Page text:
Roman History/Book XV
§ 1. Having investigated the truth to the best of our power we have hitherto related all the transactions which either our age permitted us to witness, or which we could learn from careful examination of those who were concerned in them, in the order in which the several events took place. The remaining facts, which the succeeding books will set forth, we will, as far as our talent permits, explain with the greatest accuracy, without fearing those who may be inclined to cavil at our work as too long; for brevity is only to be praised when, while it puts an end to unreasonable delays, it suppresses nothing which is well authenticated.
2. Gallus had hardly breathed his last in Noricum, when Apodemius, who as long as he lived had been a fiery instigator of disturbances, caught up his shoes and carried them off, journeying, with frequent relays of horses, so rapidly as even to kill some of them by excess of speed, and so brought the first news of what had occurred to Milan. And having made his way into the palace, he threw down the shoes before the feet of Constantius, as if he were bringing the spoils of a king of the Parthians who had been slain. And when this sudden news arrived that an affair so unexpected and difficult had been executed with entire facility in complete accordance with the wish of the emperor, the principal courtiers, according to their custom, exerting all their zeal in the path of flattery, extolled to the skies the virtue and good fortune of the emperor, at whose nod, as if they had been mere common soldiers, two princes had thus been deprived of their power, namely, Veteranio and Gallus.
3. And Constantius being exceedingly elated at the exquisite taste of this adulation, and thinking that he himself for the future should be free from all the ordinary inconveniences of mortality, now began to depart from the path of justice so evidently that he even at times laid claim to immortality; and in writing letters with his own hand, would style himself lord of the whole world; a thing which, if others had said, any one ought to have been indignant at, who laboured with proper diligence to form his life and habits in emulation of the constitutional princes who had preceded him, as he professed to do.
4. For even if he had under his power the infinities of worlds fancied by Democritus, as Alexander the Great, under the promptings of Anaxarchus, did fancy, yet either by reading, or by hearing others speak, he might have considered that (as mathematicians unanimously agree) the circumference of the whole earth, immense as it seems to us, is nevertheless not bigger than a pin's point as compared with the greatness of the universe.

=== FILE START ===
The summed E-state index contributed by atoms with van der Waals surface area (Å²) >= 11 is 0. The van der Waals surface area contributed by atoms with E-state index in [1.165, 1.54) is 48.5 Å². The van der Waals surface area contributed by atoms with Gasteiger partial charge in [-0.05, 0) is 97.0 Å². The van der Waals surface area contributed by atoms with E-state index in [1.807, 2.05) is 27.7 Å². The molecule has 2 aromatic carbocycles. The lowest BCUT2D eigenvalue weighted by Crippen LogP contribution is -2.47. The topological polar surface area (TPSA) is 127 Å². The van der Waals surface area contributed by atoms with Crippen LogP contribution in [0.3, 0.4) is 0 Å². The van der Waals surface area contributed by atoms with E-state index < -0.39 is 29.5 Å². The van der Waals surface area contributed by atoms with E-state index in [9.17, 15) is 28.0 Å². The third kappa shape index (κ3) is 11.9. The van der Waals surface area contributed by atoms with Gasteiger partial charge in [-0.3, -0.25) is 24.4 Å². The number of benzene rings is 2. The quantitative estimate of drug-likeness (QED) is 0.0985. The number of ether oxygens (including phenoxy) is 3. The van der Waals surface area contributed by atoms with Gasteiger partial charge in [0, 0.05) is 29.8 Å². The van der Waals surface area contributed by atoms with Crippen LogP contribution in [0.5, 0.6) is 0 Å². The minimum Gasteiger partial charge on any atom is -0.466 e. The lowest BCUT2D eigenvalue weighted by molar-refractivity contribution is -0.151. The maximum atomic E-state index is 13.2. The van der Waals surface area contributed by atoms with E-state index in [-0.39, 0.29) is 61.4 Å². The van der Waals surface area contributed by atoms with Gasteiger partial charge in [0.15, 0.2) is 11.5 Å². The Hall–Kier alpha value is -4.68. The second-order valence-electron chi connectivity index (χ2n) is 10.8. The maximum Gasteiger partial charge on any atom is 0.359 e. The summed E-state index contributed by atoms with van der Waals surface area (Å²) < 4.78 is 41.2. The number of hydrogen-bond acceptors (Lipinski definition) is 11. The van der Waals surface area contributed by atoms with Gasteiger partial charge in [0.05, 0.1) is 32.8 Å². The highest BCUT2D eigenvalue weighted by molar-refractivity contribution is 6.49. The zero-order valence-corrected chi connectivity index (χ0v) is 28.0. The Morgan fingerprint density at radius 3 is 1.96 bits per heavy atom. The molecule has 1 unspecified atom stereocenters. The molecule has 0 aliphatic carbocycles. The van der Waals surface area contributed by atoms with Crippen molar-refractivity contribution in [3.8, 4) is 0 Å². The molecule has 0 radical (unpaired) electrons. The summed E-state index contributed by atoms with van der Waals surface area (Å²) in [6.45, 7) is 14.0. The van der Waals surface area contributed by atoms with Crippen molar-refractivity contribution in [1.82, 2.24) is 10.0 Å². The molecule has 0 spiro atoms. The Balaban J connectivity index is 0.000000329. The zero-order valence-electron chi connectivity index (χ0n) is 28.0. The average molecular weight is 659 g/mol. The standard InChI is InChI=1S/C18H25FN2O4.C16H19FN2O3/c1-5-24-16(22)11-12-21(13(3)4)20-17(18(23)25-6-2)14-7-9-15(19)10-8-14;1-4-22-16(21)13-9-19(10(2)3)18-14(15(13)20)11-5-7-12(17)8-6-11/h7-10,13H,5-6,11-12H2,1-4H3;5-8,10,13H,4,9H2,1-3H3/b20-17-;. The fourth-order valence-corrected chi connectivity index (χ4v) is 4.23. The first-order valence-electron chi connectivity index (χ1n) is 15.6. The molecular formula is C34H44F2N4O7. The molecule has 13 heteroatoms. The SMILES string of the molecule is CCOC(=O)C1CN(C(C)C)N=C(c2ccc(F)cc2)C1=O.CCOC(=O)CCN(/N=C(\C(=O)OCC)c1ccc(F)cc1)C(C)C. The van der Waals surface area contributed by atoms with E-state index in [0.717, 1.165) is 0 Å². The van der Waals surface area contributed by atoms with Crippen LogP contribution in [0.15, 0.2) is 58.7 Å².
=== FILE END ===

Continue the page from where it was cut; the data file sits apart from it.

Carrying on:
§ 1. And now, after the pitiable death of the Cæsar, the trumpet of judicial dangers sounded the alarm, and Ursicinus was impeached of treason, envy gaining more and more strength every day to attack his safety; envy which is inimical to all powerful men.
2. For he was overcome by this difficulty, that, while the ears of the emperor were shut against all defences which were reasonable and easy of proof, they were open to all the secret whispers of calumniators, who pretended that his name was almost disused among all the districts of the East, and that Ursicinus was urged by them both privately and publicly to be their commander, as one who could be formidable to the Persian nation.
3. But this magnanimous man stood his ground immovably against whatever might happen, only taking care not to throw himself away in an abject manner, and grieving from his heart that innocence had no safe foundation on which to stand. And the more sad also for this consideration, that before these events took place many of his friends had gone over to other more powerful persons, as in cases of official dignity the lictors go over to the successors of former officers.
4. His colleague Arbetio was attacking him by cajoling words of feigned good-will, often publicly speaking of him as a virtuous and brave man; Arbetio being a man of great cunning in laying snares for men of simple life, and one who at that season enjoyed too much power. For as a serpent that has its hole underground and hidden from the sight of man observes the different passers-by, and attacks whom it will with a sudden spring, so this man, having been raised from being a common soldier of the lowest class to the highest military dignities, without having received any injury or any provocation, polluted his conscience from an insatiable desire of doing mischief.
5. Therefore, having a few partners in his secrets for accomplices, he had secretly arranged with the emperor when he asked his opinion, that on the next night Ursicinus should be seized and carried away from the sight of the soldiers, and so be put to death uncondemned, just as formerly Domitius Corbulo, that faithful and wise defender of our provinces, is said to have been slain in the miserable period of Nero's cruelty.
6. And after the matter had been thus arranged, while the men destined for the service of seizing Ursicinus were waiting for the appointed time, the emperor's mind changed to mercy, and so this impious deed was put off for further consideration.
7. Then the engine of calumny was directed against Julian, who had lately been brought to court; a prince who afterwards became memorable, but who was now attacked with a two-fold accusation, as the iniquity of his enemies thought requisite. First, that he had gone from the Park of Macellum, which lies in Cappadocia, into Asia, from a desire of acquiring polite learning. Secondly, that he had seen his brother as he passed through Constantinople.